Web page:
Why is it that nearly every job seeker puts ten times the energy and effort into the job search than what they get back in return? To speak in business terms (and running your job search should be treated like a business), where’s the return-on-investment (ROI)?

Hope is not enough.
You hope to get an interview after submitting your resume.
You hope to get a job offer after the interview.
You hope to hear from someone soon.

If you spend too much time just hoping and not enough time feeding energy to your hope, then your hope is false-hope. To feed energy to your hope, you have to overcome the 4 top reasons why your job search struggles in the first place (you know, there’s no ROI).

Reason #4
You’re not giving a good demonstration of what you can do for someone during the interview process.

The interview is like a product demonstration. You are the product and the employer is looking to hire you. Think about the last time you received a product demonstration or a sales pitch – it could even be when you were walking through your local hardware store or garden center.

If the benefits of having a specific product are not highlighted, then why would you buy the product? The same holds true for an employer looking to hire you.

Reason #3
You’re not giving your networking contacts the best or right information to effectively refer you to an employer for consideration.

Giving your contacts the right information is like training a sales staff so they can properly sell the products. Have you ever received a sales call where the “messenger” did a poor job of representing a product and you immediately closed your mind to ever buying it?

If a product is passively marketed, then the chance of you ever really understanding the value of having it is slim. Getting your network of contacts to share the right information about you is equally important.

Reason #2
Your resume doesn’t provide the results of what you did.

Your resume is like a product sales brochure. It is the first thing that a potential employer will see about you, and you don’t get a second chance to make a first impression. Haven’t you ever received a half-baked advertisement or seen a television commercial that left you asking, “huh, what was that?” Sure you have, we’ve all been there. You immediately forget all about it.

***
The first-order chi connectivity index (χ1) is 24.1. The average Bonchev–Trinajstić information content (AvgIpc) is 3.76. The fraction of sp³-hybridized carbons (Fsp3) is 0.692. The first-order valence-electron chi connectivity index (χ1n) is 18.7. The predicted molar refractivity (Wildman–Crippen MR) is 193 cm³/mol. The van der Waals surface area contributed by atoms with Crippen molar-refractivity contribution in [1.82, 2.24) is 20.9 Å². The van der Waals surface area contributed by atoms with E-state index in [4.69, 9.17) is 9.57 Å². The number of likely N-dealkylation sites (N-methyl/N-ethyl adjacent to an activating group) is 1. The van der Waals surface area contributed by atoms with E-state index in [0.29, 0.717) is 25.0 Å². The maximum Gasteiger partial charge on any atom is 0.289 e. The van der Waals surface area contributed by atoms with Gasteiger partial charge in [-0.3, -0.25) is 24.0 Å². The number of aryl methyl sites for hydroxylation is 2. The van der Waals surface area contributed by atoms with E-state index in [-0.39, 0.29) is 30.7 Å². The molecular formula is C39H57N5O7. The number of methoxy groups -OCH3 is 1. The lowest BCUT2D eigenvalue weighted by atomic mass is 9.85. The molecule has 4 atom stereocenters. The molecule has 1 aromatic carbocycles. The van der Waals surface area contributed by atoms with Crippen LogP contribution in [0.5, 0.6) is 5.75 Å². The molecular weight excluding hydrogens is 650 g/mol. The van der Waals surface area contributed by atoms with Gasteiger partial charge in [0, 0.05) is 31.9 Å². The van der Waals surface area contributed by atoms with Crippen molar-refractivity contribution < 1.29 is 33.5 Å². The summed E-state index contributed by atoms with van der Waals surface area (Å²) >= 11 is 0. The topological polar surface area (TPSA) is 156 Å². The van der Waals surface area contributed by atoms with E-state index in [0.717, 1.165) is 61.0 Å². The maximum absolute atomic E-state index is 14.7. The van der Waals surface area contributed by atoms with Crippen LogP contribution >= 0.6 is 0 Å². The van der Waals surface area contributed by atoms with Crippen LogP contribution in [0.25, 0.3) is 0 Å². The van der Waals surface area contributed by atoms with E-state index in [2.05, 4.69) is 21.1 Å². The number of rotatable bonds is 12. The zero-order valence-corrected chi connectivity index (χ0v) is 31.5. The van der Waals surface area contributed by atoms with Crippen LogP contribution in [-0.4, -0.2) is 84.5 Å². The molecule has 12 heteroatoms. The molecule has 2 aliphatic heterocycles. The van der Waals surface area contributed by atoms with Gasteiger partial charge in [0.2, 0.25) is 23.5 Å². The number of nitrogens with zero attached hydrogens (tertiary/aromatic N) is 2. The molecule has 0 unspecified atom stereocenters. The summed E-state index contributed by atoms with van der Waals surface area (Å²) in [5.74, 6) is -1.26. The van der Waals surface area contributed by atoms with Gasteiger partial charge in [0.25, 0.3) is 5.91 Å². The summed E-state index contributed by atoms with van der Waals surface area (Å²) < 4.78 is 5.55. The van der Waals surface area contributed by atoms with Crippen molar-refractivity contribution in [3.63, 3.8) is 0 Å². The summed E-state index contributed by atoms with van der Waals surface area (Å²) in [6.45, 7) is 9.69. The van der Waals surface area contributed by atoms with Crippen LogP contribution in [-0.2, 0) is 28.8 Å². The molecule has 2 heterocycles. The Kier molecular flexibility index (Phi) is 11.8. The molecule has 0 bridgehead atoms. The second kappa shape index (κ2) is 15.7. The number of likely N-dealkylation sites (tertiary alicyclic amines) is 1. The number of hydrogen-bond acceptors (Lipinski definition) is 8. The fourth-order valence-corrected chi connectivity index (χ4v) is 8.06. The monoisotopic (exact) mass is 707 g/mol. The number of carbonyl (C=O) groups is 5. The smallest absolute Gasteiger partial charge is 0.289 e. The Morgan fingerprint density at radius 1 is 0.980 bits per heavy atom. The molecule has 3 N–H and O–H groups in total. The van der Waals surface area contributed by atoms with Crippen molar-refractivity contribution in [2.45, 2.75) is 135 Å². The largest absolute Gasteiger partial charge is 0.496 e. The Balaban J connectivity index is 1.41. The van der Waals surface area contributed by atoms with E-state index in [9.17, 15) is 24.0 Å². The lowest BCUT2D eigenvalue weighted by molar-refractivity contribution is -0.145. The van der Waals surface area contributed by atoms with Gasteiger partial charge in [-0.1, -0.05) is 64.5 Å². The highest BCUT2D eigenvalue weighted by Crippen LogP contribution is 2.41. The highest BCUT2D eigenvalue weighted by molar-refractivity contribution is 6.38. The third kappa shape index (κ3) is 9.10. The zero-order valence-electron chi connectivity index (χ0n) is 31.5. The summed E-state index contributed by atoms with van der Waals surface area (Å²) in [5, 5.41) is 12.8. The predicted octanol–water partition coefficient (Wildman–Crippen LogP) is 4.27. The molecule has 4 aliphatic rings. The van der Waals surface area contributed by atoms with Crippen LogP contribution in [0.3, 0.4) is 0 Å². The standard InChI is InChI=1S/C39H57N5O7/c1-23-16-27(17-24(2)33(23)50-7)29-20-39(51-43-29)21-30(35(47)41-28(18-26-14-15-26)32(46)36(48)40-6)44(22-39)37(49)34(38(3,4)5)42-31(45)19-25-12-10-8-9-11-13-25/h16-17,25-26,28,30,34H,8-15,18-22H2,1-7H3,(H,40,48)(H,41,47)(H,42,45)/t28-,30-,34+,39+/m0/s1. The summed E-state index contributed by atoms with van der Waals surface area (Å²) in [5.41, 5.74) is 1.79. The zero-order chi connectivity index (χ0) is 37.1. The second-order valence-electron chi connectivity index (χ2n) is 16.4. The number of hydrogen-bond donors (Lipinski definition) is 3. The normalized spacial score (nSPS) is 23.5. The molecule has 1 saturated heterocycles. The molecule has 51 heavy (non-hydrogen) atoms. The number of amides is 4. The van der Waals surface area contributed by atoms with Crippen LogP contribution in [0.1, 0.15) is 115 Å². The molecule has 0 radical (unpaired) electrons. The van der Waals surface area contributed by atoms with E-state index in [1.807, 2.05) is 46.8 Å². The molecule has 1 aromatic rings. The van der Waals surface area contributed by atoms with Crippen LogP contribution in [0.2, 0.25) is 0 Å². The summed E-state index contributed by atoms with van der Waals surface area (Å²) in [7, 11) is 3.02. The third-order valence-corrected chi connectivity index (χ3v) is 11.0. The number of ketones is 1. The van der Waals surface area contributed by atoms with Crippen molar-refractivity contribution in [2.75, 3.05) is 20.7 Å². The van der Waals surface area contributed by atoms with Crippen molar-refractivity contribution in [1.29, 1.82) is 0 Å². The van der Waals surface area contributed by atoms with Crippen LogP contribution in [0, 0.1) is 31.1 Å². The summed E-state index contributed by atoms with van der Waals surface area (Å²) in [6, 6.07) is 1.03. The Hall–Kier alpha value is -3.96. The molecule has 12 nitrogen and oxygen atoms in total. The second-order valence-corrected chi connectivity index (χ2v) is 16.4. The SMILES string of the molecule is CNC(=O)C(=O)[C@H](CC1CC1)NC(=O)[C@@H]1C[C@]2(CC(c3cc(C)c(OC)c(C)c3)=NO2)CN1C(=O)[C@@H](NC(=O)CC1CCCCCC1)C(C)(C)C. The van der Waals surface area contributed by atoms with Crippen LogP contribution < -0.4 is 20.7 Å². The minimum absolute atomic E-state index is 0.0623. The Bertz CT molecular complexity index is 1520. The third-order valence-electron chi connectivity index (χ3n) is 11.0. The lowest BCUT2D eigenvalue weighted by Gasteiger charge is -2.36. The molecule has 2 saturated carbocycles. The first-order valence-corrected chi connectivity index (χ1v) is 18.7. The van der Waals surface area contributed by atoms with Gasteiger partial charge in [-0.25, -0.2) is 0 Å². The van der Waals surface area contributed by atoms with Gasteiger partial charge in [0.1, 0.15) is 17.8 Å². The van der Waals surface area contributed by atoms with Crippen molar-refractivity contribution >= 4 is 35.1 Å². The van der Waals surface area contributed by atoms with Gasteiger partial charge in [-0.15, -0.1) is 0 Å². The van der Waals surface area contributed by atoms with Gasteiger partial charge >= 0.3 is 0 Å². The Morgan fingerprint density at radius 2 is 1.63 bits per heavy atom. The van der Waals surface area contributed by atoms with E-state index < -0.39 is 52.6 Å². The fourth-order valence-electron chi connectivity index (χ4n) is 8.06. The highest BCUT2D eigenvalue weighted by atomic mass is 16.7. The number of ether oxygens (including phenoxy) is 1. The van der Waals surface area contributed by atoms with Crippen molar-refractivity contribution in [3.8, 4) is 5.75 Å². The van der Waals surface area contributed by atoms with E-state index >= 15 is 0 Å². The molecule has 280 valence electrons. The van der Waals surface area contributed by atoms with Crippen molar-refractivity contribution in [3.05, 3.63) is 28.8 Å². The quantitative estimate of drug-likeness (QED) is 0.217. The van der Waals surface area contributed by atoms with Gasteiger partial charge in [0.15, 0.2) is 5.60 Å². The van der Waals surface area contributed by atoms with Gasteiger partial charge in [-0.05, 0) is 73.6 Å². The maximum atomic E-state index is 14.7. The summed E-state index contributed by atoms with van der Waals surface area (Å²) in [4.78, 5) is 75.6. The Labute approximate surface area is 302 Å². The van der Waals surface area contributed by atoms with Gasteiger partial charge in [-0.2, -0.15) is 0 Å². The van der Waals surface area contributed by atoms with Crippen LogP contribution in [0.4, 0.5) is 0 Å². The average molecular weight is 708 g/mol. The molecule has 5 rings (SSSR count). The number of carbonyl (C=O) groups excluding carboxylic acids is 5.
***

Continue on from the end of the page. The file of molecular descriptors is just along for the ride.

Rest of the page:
If you’re resume is a disorganized dump of your thoughts that leaves a reader confused, then what kind of message does that send to an employer?

And, Reason #1
You haven’t spent the proper time developing your career history story so that you can fully explain the value you can bring to someone, and therefore resolve reasons #2 - #4 listed above.

The top reason job searches struggle is because of poorly communicating the results of what you have done. Poorly communicating it in your resume, to your networking contacts, and in the interview. If you talk about what you did, but leave out what the results were of what you did, then you are only halfway home. It’s like saying you can do a certain task, but you're going to need a push to get there.

The Critical Path to Focus on
Take time to develop a stronger career history message with quantified results. Do this before you write your resume, talk to your contacts, or go on interviews.

If you do this one simple planning step, the rest of the job search will take care of itself.

Go ahead, feed energy to your job search hope today! You'll be glad you did.

Author's Bio: 

Ken Moore is Founder of www.JobSeekerUniversity.com and ResumeBridge, Inc. (www.TheResumeBridge.com). Education and services focus on helping job seekers communicate a better career story.